Because of this trailer, which played back to back with another Reese Witherspoon trailer while in theaters got lost in the mix of movies.  It didn’t stand out to the movie going public.  How could this movie had stood out?  Here is how I would have fixed it.  It would consist of cutting out 30 seconds worth of footage (one random foul word, one sentence laced with vulgar language and one scene with Witherspoons character waking up in bed with a guy who is not in the rest of the film and whose only purpose is to set up a joke.) After cutting out all that, you market this as a Faith-Based film about Christians who leave there country to flee religious persecution and are confronted without culture with all its oddness.  This now becomes a movie pastors bring their churches to see.  You have Christian families rushing out to give their children an opportunity to see all the stuff they take for granted.  At the end, Christian movie goers are left with an uplifted story that they will be talking about at church that Sunday.  We all know how Christians like to feel uplifted!  With these changes I am sure this movie could have made a profit.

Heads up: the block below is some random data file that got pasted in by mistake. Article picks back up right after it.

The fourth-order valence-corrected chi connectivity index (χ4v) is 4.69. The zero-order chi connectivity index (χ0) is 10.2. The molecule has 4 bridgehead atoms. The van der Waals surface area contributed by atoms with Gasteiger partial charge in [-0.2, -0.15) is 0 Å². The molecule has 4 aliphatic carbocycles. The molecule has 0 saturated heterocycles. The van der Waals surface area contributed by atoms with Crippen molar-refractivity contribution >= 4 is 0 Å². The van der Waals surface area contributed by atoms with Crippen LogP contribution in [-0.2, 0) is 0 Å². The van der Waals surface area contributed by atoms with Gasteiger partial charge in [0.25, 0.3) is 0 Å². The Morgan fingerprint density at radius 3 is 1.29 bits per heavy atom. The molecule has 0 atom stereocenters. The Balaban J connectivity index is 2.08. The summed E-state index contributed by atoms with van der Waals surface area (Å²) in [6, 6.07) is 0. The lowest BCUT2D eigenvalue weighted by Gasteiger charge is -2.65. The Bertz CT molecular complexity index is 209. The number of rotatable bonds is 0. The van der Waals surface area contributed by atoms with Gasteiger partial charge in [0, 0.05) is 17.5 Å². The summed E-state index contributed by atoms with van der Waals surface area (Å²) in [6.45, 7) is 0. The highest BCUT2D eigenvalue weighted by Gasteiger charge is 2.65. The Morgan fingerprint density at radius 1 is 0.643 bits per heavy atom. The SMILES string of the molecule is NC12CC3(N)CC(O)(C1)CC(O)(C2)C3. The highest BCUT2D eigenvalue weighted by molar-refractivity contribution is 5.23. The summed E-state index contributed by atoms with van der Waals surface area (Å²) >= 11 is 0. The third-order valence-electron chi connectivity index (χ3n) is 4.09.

While watching this film I was fighting off bouts of frustration! I kept thinking, why didn’t the Christian movie industry make this film first? Well, the answer to that is because the Christian movie industry is to focused right now on making apocalyptic films based on a specific interpretation of prophecy instead of finding real life stories to translate into film.  I so badly want to be able to show this film at a movie nigh in our church.  However, because of some of the content I cannot show this.  Again, the reasons why are for another blog post but for me and the church I am leading and the way I want to lead it, it is not a movie I am able to show… because of about 30 seconds of the film.

Ben-Hur Part 1: The History and Personal Reviews